Chacruna, an organization led by Brazilian anthropologist Dr. Bia Labate, is based in Northern California, with ties to Brazil and Mexico. Chacruna produces high-quality anthropological research on plant medicines and helps propagate academic knowledge in more accessible formats. We hope to educate the public and create cultural understanding and legitimacy regarding these substances. We believe that, without proper historical context and cultural frameworks around plant medicines, they will continue to be stigmatized and outlawed. Chacruna also promotes a bridge between the world of plant medicines and the emergent field of psychedelic science, between “traditional ceremonial use” and clinical and therapeutic settings. It brings the knowledge and perspectives of the social sciences to practitioners of psychedelic-assisted therapy.
Chacruna fosters cultural and political reflections on the field of psychedelic science and aims to include the voices of women, queer people, indigenous people, people of color, and the global South in the global debates about plant medicines and psychedelics. Chacruna’s publications, website, and events stimulate critical thinking and include conversations about controversial topics that have been simmering on the sidelines as psychedelics go mainstream, such as access, inclusion, diversity, cultural appropriation, conservation, regulation, and implications of the emergent commodification of psychedelics.
Our team works on multiple fronts: (1) publication of original academic research; (2) curation of a popular specialized website with sessions on science, culture, spirituality, policy, integration and news; strong social media presence (+40K followers); (3) organization of conferences and events; (4) production of original video content with short web series, live-streamed interviews, and educational materials; (5) creation of networks and communication among researchers; (6) promotion of courses and trainings; (7) community support related to problematic plant medicine practitioners; (8) promotion of the inclusion of advocacy against criminalization of plant medicines in the larger drug policy reform movement; (9) support for legal cases involving sacred plants; (10) collaboration with peyote conservation initiatives in Mexico and the US; (11) hosting a psychedelic therapy music forum for psychedelic therapists and researchers; (12) promotion of educational retreats for psychedelic therapists with ayahuasca in Central America.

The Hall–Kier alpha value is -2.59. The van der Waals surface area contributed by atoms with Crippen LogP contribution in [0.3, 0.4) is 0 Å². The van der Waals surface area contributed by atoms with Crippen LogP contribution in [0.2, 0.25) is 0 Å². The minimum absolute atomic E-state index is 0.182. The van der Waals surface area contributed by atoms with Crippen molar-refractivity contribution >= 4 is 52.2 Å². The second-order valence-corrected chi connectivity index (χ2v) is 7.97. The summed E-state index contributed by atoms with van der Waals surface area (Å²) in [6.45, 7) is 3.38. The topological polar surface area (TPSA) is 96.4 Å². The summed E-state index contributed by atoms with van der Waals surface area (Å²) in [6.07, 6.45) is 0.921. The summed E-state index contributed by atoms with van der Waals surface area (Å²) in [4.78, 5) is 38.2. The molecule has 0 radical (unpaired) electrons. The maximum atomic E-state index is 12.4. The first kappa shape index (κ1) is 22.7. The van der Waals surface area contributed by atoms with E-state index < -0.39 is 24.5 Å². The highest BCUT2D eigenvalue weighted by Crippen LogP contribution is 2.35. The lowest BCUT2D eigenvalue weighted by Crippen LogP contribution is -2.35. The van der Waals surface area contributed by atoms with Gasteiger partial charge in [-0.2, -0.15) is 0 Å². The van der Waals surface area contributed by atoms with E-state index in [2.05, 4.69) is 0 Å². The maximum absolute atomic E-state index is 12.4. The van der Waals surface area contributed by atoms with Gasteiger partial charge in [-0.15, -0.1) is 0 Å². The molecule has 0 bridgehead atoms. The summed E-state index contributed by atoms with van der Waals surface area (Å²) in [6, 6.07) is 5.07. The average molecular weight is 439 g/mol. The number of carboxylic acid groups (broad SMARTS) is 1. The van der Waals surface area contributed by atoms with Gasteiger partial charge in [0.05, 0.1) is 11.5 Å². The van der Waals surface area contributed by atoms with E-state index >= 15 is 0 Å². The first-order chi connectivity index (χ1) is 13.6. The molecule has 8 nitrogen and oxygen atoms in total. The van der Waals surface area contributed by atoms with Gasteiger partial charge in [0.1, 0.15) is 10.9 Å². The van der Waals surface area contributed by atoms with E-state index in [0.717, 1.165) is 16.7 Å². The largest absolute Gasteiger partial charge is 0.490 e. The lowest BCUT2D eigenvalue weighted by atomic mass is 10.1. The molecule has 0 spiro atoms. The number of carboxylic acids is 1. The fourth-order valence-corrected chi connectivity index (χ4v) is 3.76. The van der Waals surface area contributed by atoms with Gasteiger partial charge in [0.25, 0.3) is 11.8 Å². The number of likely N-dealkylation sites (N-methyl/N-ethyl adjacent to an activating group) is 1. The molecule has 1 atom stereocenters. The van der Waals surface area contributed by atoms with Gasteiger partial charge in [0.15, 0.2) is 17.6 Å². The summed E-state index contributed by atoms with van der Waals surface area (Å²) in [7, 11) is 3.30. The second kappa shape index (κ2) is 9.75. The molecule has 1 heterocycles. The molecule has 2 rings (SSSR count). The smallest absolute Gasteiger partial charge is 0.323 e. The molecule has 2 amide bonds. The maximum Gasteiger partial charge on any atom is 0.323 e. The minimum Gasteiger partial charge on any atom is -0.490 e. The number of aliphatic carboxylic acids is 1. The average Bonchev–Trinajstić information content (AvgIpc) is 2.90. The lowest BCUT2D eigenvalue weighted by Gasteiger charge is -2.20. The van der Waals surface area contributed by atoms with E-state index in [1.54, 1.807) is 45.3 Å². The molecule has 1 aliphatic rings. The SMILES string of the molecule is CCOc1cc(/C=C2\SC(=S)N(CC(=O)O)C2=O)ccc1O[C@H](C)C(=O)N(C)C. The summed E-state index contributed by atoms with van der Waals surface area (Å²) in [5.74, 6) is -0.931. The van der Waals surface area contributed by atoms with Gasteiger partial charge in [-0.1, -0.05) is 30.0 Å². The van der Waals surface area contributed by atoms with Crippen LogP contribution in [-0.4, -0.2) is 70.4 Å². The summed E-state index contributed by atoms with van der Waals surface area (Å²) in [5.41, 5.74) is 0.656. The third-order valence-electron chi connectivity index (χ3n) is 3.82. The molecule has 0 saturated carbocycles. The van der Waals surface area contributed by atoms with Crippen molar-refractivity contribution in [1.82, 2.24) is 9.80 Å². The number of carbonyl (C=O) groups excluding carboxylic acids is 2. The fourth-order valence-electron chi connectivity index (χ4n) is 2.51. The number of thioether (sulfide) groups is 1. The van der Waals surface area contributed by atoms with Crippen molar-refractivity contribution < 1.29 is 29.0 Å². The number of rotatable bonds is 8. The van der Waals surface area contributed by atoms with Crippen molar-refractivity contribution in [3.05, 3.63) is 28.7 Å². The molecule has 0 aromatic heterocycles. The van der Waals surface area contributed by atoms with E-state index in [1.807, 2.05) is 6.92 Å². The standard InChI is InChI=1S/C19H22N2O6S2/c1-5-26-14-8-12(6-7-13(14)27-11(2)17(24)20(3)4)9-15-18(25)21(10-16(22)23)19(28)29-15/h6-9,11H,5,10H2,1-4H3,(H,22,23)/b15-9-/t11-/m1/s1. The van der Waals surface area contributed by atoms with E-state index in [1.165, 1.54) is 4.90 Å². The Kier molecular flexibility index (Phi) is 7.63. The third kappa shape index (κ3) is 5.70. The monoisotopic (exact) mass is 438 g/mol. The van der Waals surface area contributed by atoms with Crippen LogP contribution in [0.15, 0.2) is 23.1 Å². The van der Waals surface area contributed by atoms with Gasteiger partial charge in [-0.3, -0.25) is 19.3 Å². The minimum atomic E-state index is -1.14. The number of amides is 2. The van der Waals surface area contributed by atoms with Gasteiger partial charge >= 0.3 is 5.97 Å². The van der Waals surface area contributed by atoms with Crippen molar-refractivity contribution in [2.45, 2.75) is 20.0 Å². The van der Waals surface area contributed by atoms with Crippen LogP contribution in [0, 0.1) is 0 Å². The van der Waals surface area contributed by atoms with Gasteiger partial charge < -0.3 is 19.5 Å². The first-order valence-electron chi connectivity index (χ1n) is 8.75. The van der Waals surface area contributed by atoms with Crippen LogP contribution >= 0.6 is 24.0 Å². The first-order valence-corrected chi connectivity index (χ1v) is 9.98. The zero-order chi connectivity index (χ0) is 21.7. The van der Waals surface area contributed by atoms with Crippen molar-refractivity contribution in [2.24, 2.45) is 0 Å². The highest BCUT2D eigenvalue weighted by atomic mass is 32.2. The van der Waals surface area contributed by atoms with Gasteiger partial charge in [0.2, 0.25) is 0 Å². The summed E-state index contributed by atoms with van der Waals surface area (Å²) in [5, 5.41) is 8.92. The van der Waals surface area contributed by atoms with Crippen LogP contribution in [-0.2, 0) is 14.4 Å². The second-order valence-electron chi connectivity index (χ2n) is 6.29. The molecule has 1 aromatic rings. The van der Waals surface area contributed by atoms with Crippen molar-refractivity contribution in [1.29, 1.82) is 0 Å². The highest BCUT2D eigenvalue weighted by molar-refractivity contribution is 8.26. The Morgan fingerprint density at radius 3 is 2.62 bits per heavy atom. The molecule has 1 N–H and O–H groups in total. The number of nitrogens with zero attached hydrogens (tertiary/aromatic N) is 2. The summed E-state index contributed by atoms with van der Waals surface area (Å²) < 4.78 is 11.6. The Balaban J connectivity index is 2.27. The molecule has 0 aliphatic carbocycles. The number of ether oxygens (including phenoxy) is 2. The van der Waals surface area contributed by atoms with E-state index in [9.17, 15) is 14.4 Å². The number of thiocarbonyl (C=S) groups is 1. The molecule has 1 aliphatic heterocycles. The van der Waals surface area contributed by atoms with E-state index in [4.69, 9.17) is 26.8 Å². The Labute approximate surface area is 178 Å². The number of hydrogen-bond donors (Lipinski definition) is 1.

We hope to create a global community aware of the challenges of the expansion, legalization, and globalization of plant medicines and psychedelics. We envision a world were plant medicines and psychedelics are preserved, protected, and valued as part of our cultural identity. We are in the process of forming a non-profit organization; MAPS is our fiscal sponsor. We accept donations and are open to volunteers.
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